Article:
Diamond DeShields Shines in WNBA

Experts haven't gotten a single prediction right about Diamond DeShield's life, other than her liklihood to suceed as a professional.

Diamond DeShields beams after being drafted by the Chicago Sky, although Sky opponents have been in a notably lesser mood lately. Credit: ESPN

By: Jeffrey Newholm

What’s better: to hit the winning shot, or pass it to the shooter? Why hit it of course, because then it’s you who wins the game. People sure like to take credit for their accomplishments. Sarah Connor even stated, “there’s no fate but what we make for ourselves.” Unfortunately, free will has been under attack ever since academic grump B.F. Skinner started to mistreat pigeons. Free will, says scientists, is just an adaptive delusion. But if a man is no better than a machine, why do experts have such a hard time predicting the future? No one can. And WNBA star rookie Diamond DeShields swats aside the notion we can ever get humans figured out, let alone one game.

Picked most likely to be a pro athlete out of Norcross High Georgia, it was no surprise that colleges heavily recruited DeShields. She and three other girls picked elite North Carolina in the heralded 2013 recruiting class.

But just a few years later all four recruits transferred out, admitting that choosing a school as a group was unwise. Sylvia Hatchell’s loss was Holly Warlick’s gain at Tennessee. DeShields was a huge boost for a struggling Vols program, even leading an unlikely Elite Eight charge as a seven seed in 2016. After the next season, she announced that she was returning to school. But the All-American sentiment is never to leave well enough alone of course. So after earning her degree, she gambled everything and renounced her eligibility to play in Turkey. Sadly most gamblers who bet it all go broke. But while DeShields doesn’t play for the Aces, she seems to have hit 21.

Chicago Sky coach Amber Stocks, whose team owned the third and fourth picks, had a preference far ahead of time. By all accounts DeShields played very well, averaging 16 points a game against stiff competition.

This experience gives her an advantage over other rookies. Gabby Williams, picked by the Sky with the fourth pick, admitted to needing to work hard to adjust a level of play significantly higher than college. DeShields had no buyer’s remorse whatsoever over her choice. She stated before the draft, “There’s no part of me that feels any type of regret toward making this decision and doing it the way that I did it.” The Aces and Fever passed her by, allowing Stocks to bounce in with the third pick. And the new scoreboard has lit up in Chicago with DeShields’ name and number.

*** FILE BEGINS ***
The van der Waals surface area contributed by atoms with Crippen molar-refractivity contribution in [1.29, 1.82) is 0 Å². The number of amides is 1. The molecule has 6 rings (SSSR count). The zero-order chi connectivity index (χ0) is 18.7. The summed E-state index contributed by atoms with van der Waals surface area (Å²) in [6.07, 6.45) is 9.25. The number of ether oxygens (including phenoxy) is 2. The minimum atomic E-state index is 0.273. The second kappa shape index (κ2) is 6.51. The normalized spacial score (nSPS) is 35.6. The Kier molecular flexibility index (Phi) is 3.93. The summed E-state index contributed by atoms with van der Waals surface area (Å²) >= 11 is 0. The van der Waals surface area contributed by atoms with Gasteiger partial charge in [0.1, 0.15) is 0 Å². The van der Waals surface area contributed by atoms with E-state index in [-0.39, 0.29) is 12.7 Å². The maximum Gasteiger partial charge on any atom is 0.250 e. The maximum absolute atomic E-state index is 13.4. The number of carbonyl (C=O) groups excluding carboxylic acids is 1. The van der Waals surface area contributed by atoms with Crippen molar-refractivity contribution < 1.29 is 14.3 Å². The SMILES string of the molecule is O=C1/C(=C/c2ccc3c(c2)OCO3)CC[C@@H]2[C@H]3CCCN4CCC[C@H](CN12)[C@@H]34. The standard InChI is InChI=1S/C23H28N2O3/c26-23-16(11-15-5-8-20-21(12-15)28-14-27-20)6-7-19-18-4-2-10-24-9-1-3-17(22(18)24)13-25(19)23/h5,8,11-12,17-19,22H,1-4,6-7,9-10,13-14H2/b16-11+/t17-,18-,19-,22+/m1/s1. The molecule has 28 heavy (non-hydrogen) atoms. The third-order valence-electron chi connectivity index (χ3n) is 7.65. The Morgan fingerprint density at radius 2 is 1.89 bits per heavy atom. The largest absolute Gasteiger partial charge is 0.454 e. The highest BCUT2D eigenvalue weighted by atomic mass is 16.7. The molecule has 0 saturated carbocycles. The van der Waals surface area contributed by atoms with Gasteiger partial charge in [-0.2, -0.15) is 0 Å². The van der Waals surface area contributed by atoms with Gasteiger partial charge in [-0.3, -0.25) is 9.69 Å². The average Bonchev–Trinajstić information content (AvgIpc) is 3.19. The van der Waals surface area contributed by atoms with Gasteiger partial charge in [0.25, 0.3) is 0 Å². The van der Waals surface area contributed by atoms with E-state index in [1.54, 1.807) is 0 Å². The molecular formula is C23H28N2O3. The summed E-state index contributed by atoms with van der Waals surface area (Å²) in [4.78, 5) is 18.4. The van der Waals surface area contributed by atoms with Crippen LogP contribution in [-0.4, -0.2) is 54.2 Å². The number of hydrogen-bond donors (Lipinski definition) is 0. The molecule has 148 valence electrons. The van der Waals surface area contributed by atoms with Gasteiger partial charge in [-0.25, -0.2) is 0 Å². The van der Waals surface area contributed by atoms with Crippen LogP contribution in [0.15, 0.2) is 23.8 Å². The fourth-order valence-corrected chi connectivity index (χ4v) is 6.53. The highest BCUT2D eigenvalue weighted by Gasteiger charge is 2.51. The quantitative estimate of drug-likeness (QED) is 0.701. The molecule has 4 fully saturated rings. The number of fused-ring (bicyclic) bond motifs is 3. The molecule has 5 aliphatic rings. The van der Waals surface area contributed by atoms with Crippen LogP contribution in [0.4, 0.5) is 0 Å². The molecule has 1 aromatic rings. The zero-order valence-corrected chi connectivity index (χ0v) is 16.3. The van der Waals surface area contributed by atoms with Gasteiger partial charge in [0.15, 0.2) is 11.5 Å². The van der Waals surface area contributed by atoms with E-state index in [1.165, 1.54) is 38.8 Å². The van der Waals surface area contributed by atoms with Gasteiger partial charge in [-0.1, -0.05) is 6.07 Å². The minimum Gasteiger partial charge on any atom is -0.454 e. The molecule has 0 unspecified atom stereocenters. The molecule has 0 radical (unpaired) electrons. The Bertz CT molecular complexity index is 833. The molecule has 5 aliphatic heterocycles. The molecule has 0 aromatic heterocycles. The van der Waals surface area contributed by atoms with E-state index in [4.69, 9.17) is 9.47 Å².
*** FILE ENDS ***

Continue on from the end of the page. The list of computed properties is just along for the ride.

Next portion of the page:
Even from her first game, DeShields has shined, with eighteen points on seven of eleven shooting. Every WNBA expert assumes that it will be Minnesota versus L.A. again in the finals. But every guess at DeShields’ future has already busted, as has preseason defeatism of the 2-1 Sky. Scientists assure us that the laws of physics, and fundamental workings of the universe, are completely understood. But it may take a bit longer for opposing teams to know how to stop the league’s most exciting young player.

Jeffrey Newholm
About Jeffrey Newholm 201 Articles
Hey there! I’m Jeff Newholm and depending on your point of view I’m blessed or cursed that my two favorite sports are outside the limelight. Being a UW-Whitewater grad (winter 2013) my first love was d3 college football, but over the last few years I have picked up a huge interest in woman’s basketball (Uconn being my favorite team as their 90 game winning streak helped show me how good a team can get in the woman’s game). I like all the sports everyone else likes (NFL, NBA, MLB, NCAA basketball and football) but those two sports are where I really have a passion.
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